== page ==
An Overview of Ghanaian Drill Music and Its Top Artists

Ghana is renowned for its vibrant Hip-Hop and rap culture in Africa. In 2020, the phenomenon of drill music emerged in Ghana, particularly in Kumasi, giving rise to a local rap sub-genre known as “Asakaa” or Ghanaian Drill. Asakaa is a fusion of drill music and hiplife, characterized by elements like red bandanas, gang signs, streetwear, and the local Kumasi culture.

Drill music is predominantly embraced by the youth and delves deep into depicting the realities of street life and urban activities.

Although commonly referred to as “Asakaa”, it’s essential to differentiate between the sub-genre and the Asakaa Boys, a nine-member group that played a pivotal role in pioneering Ghanaian drill music. Coined by DJ and producer Rabby Jones, “Asakaa” stems from the Twi word “Kasa,” meaning “talk.” Influenced by American culture, the Asakaa Boys brought an Americanized vibe to Kumasi, dubbing it Kumerica. This movement became a significant influence on other popular Ghanaian artists such as Black Sherif and Yaw Tog.

The Ghanaian drill music scene gained momentum with Asakaa Boys’ single “Akatofoc” in 2020, following their initial drill track “Big Flex”. Drill music quickly caught on in various cities, inspiring numerous young Ghanaian artists to jump on the trend.

After four years of Asakaa’s rise from underground to mainstream in Ghana, it has produced promising talents, garnering support from international stars like Stormzy and Headie One from the UK. Ghanaian drill or Asakaa is now recognized in the music industry, included in categories like the Grammys’ Best African Performance introduced in 2023. As of 2024, Asakaa playlists on Spotify boast over two million streams and feature in more than 38 million user-created playlists.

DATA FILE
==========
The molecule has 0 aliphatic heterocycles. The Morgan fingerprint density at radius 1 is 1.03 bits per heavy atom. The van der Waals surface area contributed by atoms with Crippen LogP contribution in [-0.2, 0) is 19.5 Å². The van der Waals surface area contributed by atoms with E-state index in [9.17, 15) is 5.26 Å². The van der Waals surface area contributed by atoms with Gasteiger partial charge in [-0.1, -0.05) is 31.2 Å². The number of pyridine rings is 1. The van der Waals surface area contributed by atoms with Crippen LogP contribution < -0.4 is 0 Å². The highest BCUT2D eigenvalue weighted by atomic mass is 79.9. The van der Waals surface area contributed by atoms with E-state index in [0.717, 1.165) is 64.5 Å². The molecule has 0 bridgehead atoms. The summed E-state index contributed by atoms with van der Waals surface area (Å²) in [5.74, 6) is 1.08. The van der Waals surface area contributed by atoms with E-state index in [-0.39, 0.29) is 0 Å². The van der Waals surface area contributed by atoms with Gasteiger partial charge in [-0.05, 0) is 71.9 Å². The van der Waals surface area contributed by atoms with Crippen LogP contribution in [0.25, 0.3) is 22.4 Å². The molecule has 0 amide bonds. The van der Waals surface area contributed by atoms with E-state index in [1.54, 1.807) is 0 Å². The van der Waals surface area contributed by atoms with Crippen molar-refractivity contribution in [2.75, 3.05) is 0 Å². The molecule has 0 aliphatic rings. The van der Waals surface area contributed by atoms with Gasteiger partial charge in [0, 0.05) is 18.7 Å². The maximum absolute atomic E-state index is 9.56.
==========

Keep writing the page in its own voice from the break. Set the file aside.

Similar to the growing 234Drill movement in Nigeria, Asakaa is steadily gaining popularity in Ghana. To familiarize yourself with this music genre, here are some standout artists in the Asakaa movement.


Known as Reggie Osei, reggie was instrumental in introducing drill music to the Asakaa Boys, the pioneering group of Ghanaian drill music from Kumerica. With a discography including projects like “Straight Outta Kumerica 1-2”, “2 TIMES A GUY”, and “Most High”, reggie has established himself as one of the most consistent artists in the drill scene.

Black Sherif 

Black Sherif rose to fame by infusing emotional themes into drill beats. His lyrics like “Of course, I fucked up / Who never fuck up, hands in the air” resonated widely in Nigeria and Ghana in 2022. His track “Second Coming” garnered significant attention, winning the Best Hip-Hop Song of the Year at the 2022 Vodafone Ghana Music Awards (VGMA). His debut album “The Villain I Never Was” (2022) showcases a mix of emotions and melodies, introducing listeners to Black Sherif’s compelling musical style.

Yaw Tog

Yaw Tog gained prominence as one of Ghana’s youngest music sensations, emerging at 17 during high school in 2020. He drew inspiration from the Asakaa Boys, becoming a leading figure in Ghanaian drill music. Yaw Tog’s breakout single, “Sore remix,” featuring Kwesi Arthur and Stormzy, showcases his witty, bold, and authentic Ghanaian style.

Jay Bahd

Jay Bahd’s music encapsulates street narratives, youthful energy, and newfound successes. His track “Hate” features renowned African Hip-Hop artist Sarkodie, making it a must-add to your playlist.


O’Kenneth played a significant role in tracks like Yaw Tog’s “Sore” and Kawabanga’s “Akatofoc,” which propelled Ghanaian drill music to the forefront in 2022. Since then, he has released four albums, solidifying his position in the genre. Spotify recognizes O’Kenneth as one of the top five most streamed Ghanaian drill artists.


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